Perry placed his focus on South Carolina before the start of the New Hampshire primary, a wise decision according to his supporters. 

"It wasn't a surprise to anybody what happened in New Hampshire or Iowa," said former U.S. Ambassador to Canada David Wilkins, who endorsed Perry just seven days after he announced his run for president in Charleston.

"But historically South Carolina never pays any attention to what happens in New Hampshire or Iowa. South Carolina is the first southern state and it's the first real Republican state." 

Perry returned to South Carolina on Sunday and began a busy schedule of stops across the state this week. 

"He’s working very hard and he’s going all over the state right now," Wilkins said. 

Perry's S.C. Campaign Director Katon Dawson told Patch recently that the campaign is focusing heavily on South Carolina and feels confident that Perry will regain his footing in the state.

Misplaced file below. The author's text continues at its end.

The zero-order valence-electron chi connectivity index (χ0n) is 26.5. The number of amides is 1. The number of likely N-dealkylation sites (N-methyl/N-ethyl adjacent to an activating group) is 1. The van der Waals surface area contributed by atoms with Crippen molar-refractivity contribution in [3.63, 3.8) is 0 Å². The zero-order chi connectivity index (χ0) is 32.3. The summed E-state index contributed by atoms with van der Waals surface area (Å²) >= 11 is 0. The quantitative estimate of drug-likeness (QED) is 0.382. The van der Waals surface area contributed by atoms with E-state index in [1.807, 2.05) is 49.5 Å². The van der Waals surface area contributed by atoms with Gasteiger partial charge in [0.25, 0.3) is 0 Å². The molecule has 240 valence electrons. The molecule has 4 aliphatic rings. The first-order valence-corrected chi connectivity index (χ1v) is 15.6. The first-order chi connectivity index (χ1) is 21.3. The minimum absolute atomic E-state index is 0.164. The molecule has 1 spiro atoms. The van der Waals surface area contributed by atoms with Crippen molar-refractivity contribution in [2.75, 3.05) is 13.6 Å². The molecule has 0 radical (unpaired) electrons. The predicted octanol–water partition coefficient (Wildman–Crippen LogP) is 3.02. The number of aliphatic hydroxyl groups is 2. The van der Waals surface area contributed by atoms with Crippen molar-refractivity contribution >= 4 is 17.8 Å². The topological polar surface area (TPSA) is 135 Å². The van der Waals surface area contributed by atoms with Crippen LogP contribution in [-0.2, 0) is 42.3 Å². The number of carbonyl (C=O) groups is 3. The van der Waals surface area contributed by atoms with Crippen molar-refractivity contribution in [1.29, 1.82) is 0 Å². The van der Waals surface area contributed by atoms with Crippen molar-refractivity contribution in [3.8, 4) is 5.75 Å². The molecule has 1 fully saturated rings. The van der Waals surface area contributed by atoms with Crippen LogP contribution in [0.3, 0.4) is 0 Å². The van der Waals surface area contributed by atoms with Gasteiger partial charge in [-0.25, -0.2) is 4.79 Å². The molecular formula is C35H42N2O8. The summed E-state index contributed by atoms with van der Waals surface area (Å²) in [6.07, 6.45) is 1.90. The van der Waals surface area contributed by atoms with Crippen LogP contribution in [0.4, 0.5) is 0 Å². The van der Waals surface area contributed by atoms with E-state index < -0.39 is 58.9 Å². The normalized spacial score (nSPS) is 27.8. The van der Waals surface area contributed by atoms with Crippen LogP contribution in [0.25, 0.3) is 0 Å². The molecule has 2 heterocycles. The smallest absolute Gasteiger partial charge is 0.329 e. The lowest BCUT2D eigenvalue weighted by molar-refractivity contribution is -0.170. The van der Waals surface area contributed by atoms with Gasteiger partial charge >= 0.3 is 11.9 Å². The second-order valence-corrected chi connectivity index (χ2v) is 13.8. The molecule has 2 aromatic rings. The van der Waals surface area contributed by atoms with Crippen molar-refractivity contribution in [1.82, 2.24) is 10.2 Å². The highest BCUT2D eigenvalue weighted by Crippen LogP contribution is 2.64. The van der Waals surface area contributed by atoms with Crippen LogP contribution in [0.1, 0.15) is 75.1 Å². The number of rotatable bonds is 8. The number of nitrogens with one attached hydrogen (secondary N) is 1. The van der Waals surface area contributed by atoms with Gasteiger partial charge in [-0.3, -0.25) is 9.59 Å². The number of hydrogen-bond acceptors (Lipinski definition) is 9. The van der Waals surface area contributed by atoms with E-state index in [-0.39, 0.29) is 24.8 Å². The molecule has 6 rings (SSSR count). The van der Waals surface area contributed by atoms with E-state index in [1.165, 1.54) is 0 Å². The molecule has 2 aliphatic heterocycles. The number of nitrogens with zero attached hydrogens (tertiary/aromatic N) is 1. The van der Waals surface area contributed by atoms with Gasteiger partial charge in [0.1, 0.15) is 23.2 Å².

"We’ve got a message to tell them about creating jobs, Dawson said during a visit to Pickens on Monday. 

Dawson said Perry is the candidate "who understands South Carolina values and who would represent us well and put a bold contrast to Barack Obama from Illinois." 

"And that’s what we need as Republicans, a bold contrast so Americans can take that choice on what direction they want to go in and where they want to take it and Rick Perry is the guy to take us," Dawson said. 

Perry has seen a significant turn in his status since he first announced his candidacy.